Di Carlo describes himself as a man who started with nothing and built a successful business -- one that has experienced the same ups and downs as many others.
“Litigation is a cost of doing business,” said Di Carlo’s son and business partner, Patrick Jr.
Indeed, Di Carlo was so unhappy with the way authorities treated him that in 1988 he filed a $150-million harassment claim against the Orange County Sheriff’s Department and district attorney’s office, alleging that a sheriff’s informant would follow him into bars, count his drinks and then telephone deputies in an effort to have him arrested for drunken driving. The county rejected the claim, and Di Carlo did not pursue a lawsuit.
In 1997, Di Carlo learned that Rackauckas was running for Orange County district attorney.
He helped organize a fund-raiser for Rackauckas at South Coast Plaza’s Ristorante Antonello, a favorite restaurant for Orange County’s politicians and deal brokers. He then tapped friends and business associates at places such as the Balboa Bay Club to support the cause.
“Di Carlo said he thought the prior [district attorney’s] administration was harassing him and he wanted a new D.A. He asked me to arrange a fund-raiser for Tony, and I did,” said Jack Kayajanian, a Costa Mesa attorney.
That event was held at an ocean-view Newport Beach home and it generated more than $10,000 for Rackauckas, Kayajanian said.
But some law enforcement officers voiced concern when they saw Di Carlo’s name listed in a campaign brochure, said former prosecutor Rutledge.
Barry Foye, then head of the district attorney’s organized-crime unit, said that during the campaign he became so concerned about the friendship that he photocopied some 1980s newspaper articles in which Di Carlo was mentioned in connection with Moriarty. He said he asked a supervisor to show them to Rackauckas.
After Rackauckas took office, the subject came up at staff meetings. But some of his top aides said he did not appear to take the warnings seriously.
“I can still see him laughing about it and shaking his head ....I don’t know why he thought it was so funny,” said Christopher Evans, a former top assistant to Rackauckas.
During Rackauckas’ first year in office, his friendship with Di Carlo continued to blossom, according to interviews and grand jury documents. They took fishing trips on Di Carlo’s boat, MJ’s Spartan, named after Di Carlo’s wife, Mary Jane, an active Republican party supporter. The two men also frequently met for lunch and watched football games at Di Carlo’s home.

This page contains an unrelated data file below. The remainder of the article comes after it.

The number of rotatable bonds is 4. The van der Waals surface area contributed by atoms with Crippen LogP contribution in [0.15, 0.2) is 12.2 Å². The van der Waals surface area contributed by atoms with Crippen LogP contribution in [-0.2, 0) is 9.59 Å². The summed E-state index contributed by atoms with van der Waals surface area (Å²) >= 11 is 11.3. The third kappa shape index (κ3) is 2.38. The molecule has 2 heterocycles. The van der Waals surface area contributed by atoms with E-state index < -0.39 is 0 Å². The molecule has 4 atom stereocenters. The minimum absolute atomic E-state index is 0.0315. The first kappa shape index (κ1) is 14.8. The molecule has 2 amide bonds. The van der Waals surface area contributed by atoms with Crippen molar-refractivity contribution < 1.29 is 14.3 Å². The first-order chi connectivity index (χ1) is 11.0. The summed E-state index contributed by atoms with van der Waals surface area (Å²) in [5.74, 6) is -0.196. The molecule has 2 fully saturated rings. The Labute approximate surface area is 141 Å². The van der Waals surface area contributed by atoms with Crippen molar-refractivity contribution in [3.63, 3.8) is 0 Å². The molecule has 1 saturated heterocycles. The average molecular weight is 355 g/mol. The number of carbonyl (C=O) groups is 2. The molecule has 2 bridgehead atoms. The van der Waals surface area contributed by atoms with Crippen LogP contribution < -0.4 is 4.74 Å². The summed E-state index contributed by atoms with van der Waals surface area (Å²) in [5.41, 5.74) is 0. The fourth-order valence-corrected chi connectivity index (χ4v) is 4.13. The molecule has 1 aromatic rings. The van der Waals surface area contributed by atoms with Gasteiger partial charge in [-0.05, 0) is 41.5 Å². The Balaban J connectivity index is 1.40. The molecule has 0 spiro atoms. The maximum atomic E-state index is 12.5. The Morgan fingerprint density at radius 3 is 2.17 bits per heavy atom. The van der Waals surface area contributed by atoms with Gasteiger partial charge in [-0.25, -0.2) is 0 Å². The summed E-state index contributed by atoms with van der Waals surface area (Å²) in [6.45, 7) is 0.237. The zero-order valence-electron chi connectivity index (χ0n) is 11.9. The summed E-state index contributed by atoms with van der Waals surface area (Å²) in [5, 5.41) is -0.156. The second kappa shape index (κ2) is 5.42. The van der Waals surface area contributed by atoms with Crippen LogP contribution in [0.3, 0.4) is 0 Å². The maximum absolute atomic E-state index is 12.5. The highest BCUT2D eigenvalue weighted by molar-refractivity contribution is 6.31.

“Di Carlo is a big, personable guy, and you can’t help liking him,” said Newport Beach attorney Richard Higbie, echoing others who describe Di Carlo as a natural charmer.
About six months after taking office, in the summer of 1999, Rackauckas and his wife, Kay, went to his house to warn him that somebody might be tapping his phone, Di Carlo said. A few days later, FBI agents went to his house to assure him that no one was monitoring his telephone calls, he said.
Rackauckas and his wife moved into the Di Carlo home for several days in 2000 after authorities told them they had uncovered a plot by a prison gang to have Kay Rackauckas kidnapped and held for ransom.
The incident that would provoke some of the strongest criticism from the grand jury occurred on a Saturday morning in the spring of 2000 when Di Carlo asked Rackauckas for help. He wanted the district attorney to listen to what he considered a threatening telephone message.
The caller implored Di Carlo to pay him a commission for an investment deal and inquired about Di Carlo’s family, according to interviews and grand jury records. Di Carlo told Rackauckas that the caller had connections with a New York City mob family, according to the grand jury report.
Rackauckas called Barry Foye, the supervisor of his organized-crime unit, at home and told him to open an investigation into Di Carlo’s complaint, Foye said.
The interview did not go as Di Carlo expected. District attorney investigator Lyle Wilson said he questioned Di Carlo about his business, his license status with regulatory agencies, even his work experience and education. Wilson said he asked probing questions about Di Carlo’s involvement with one company’s stock related to the alleged threat.